Comic Fodder

Tpull's Weekly DC Comics Review – Part 1

Batman: Streets of Gotham 5

by Chris Yost and Dustin Nguyen

Chris Yost steps in to spot Mr. Dini, but he makes Huntress a one-note wonder. I can relate to her thinking: she’s mostly just a person going up against superhuman threats, and in the heat of battle, it makes perfect sense to defend yourself, even if it involves lethal force. However, they go one step further with this character. Helena doesn’t belief in redemption or rehabilitation, and focuses on a more permanent solution.

The slight problem I have with this is that they pound it home almost every page, until she comes across as bloodthirsty as the Punisher. There are shades of belief in this matter, but they really go overboard with her willingness –scratch that, her eagerness- to kill.

For the rest, the colorist gives us red “crisis” skies the whole time, which I don’t like, and the subplot involving a priest takes a strange turn when he asks for a sign, and Huntress and Man-Bat crash through the church roof. All of a sudden a disembodied voice tells this guy, who has been nothing except compassionate and faithful the entire time… to kill them. It doesn’t make much sense.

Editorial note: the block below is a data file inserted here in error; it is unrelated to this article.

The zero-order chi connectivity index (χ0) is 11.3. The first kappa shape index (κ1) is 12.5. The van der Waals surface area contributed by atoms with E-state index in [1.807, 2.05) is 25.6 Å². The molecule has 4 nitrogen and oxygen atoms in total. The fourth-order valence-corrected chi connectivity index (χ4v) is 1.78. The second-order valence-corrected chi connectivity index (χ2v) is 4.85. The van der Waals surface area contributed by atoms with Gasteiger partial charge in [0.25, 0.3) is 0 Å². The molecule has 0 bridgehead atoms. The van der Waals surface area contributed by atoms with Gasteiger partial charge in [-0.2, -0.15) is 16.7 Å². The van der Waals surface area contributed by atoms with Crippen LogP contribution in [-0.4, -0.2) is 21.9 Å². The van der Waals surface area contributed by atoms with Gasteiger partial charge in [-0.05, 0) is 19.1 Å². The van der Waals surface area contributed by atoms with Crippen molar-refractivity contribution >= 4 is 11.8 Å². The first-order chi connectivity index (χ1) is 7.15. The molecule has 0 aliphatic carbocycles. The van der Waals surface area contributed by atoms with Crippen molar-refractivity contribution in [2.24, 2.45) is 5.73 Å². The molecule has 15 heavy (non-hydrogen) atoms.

Marc Andreyko and Jeremy Haun handle the Manhunter feature, which focuses on Dylan. I only know that’s his name because I read the Manhunter series, but they don’t bother to identify him, which is lame. The story itself is better than the main feature, as Two-Face has his hooks into using Dylan, and Dylan relates how he was sucked into this particular Gotham freaky kind of life of crime. What does it say about this second feature that the first time I liked it, the main character wasn’t the main focus?

Blackest Night: Superman 3

by James Robinson, Eddy Barrows and Alan Goldman

Fire doesn’t stop the Black Lanterns nearly as well as it did in the Batman mini-series, but Krypto settles the deal with Lois Lane-2, and anytime you can show a dog with heat vision, that’s just ultra-cool. Robinson continues to mis-use his own voice, dumping it into each of the characters, to the point that Superman doesn’t sound like his normal self. Thankfully, he lets Barrows use his excellent pencils to tell a lot of the story, saving us the pain of too much dialogue.

The rest of the story is pretty cool, with killer art the entire way, and a resounding defeat for all of the bad guys. Chalk up another winner for the Blackest Night story.

The Brave And The Bold 28

by J. M. Straczynski and Jesus Saiz

Straczynski opens his run on this DC title with a Flash story that feels very much like his classic adventures. A science mishap sends him back to WW II with a broken leg, and he stumbles into the Blackhawks. Saiz does well on the art, giving us some excellent facial expressions for all the characters.